Some people say that Mary promised St. Dominic, "Whatever you ask in the Rosary will be granted." According to the Church, is this statement an authentic quote, and if so, what is the teaching behind it?
Why would the Catholic Church make an explication on such a statement when such a tradition is in serious doubt?
The Catholic Encyclopedia has a more reserved approach to its' origin as a whole and tends to see the rosary as a natural development of piety of which St. Dominic does not have any particular role at all:
We have positive evidence that both the invention of the beads as a counting apparatus and also the practice of repeating a hundred and fifty Aves cannot be due to St. Dominic, because they are both notably older than his time. Further, we are assured that the meditating upon the mysteries was not introduced until two hundred years after his death. What then, we are compelled to ask, is there left of which St. Dominic may be called the author?
These positive reasons for distrusting the current tradition might in a measure be ignored as archaeological refinements, if there were any satisfactory evidence to show that St. Dominic had identified himself with the pre-existing Rosary and become its apostle. But here we are met with absolute silence. Of the eight or nine early Lives of the saint, not one makes the faintest allusion to the Rosary. The witnesses who gave evidence in the cause of his canonization are equally reticent. In the great collection of documents accumulated by Fathers Balme and Lelaidier, O.P., in their "Cartulaire de St. Dominique" the question is studiously ignored. The early constitutions of the different provinces of the order have been examined, and many of them printed, but no one has found any reference to this devotion.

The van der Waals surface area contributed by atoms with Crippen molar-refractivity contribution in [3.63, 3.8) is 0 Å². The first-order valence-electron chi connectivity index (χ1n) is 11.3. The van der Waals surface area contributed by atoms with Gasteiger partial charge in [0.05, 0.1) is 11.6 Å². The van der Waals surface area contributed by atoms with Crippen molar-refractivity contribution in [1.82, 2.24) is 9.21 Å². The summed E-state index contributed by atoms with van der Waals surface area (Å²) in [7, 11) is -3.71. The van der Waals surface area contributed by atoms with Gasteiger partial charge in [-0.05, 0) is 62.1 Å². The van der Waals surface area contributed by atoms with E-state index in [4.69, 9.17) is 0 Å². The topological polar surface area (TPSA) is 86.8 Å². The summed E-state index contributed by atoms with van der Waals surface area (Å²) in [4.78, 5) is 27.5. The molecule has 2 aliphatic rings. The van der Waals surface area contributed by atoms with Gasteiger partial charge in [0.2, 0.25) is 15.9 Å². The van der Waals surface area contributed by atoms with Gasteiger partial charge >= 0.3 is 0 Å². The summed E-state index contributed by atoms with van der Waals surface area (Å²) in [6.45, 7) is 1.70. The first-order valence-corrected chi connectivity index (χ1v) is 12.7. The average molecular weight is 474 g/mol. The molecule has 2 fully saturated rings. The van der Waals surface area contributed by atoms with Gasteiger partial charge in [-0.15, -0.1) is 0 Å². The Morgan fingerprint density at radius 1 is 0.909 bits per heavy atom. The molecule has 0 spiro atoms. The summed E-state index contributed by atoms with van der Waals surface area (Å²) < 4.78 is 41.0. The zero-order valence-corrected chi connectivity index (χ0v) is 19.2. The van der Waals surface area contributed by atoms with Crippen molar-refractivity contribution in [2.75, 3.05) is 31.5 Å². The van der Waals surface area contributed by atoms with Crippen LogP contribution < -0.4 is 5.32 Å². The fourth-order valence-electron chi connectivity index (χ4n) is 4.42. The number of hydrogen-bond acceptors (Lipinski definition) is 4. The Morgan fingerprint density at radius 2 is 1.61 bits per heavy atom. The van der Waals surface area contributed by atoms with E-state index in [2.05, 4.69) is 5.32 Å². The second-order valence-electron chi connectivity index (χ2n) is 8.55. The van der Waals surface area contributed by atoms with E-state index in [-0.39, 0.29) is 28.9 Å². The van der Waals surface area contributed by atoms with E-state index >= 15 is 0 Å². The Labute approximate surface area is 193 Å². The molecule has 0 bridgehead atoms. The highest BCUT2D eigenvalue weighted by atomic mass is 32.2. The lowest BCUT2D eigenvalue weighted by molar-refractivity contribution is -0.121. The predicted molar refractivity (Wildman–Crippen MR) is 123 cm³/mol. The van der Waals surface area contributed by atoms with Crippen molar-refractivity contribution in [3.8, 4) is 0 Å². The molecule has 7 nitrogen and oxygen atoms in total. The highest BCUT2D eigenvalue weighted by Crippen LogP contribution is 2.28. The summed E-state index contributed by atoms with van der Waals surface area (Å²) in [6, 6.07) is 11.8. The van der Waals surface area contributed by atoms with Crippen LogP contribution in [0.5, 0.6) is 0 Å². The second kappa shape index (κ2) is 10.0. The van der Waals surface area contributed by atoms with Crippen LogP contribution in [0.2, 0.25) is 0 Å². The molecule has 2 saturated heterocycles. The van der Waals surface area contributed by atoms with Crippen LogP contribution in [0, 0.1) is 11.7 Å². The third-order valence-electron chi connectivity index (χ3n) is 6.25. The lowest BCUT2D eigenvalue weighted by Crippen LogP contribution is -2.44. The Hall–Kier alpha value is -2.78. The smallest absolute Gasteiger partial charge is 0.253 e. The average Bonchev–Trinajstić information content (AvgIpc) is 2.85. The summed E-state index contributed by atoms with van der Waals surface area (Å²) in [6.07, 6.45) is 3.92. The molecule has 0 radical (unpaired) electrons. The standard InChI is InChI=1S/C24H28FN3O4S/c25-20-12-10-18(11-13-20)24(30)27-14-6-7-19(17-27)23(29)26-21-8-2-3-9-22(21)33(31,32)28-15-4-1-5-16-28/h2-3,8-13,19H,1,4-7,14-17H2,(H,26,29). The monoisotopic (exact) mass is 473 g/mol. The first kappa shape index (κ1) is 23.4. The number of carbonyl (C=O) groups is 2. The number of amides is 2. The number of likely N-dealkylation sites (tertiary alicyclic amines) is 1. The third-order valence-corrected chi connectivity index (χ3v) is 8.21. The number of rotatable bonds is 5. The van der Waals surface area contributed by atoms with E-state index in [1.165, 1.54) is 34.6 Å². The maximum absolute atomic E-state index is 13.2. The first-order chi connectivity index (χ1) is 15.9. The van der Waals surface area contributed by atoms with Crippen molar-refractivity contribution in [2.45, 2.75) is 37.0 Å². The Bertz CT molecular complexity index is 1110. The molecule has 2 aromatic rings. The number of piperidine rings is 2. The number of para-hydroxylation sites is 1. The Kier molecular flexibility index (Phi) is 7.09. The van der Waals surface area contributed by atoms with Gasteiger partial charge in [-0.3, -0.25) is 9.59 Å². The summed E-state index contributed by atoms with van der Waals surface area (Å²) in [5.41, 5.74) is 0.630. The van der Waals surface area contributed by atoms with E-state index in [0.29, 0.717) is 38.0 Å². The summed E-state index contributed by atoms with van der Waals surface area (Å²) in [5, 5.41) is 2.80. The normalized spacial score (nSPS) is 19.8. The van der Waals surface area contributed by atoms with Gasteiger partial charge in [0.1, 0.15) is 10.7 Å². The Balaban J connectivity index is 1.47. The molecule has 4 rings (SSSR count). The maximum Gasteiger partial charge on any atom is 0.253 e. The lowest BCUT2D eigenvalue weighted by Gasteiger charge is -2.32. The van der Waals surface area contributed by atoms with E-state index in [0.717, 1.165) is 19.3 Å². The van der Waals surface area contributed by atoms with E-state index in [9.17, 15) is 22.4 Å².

Wikipedia goes on to say:
Alanus de Rupe (Alain de la Roche) was a 15th-century Dominican preacher, best known for his efforts to promote the Rosary. Alanus claimed to have experienced a vision by which it was revealed to him that the Blessed Virgin Mary had appeared to St. Dominic and gave him the Rosary as a means to combat the Albigensian movement. Alanus de Rupe's revelation concerning St. Dominic and the Rosary was generally accepted until the 17th century when the Bollandists concluded that the account of Dominic's supposed apparition of Our Lady of the Rosary is not mentioned in any documents of the Church or Dominican Order prior to the accounts of Alanus over two hundred years later.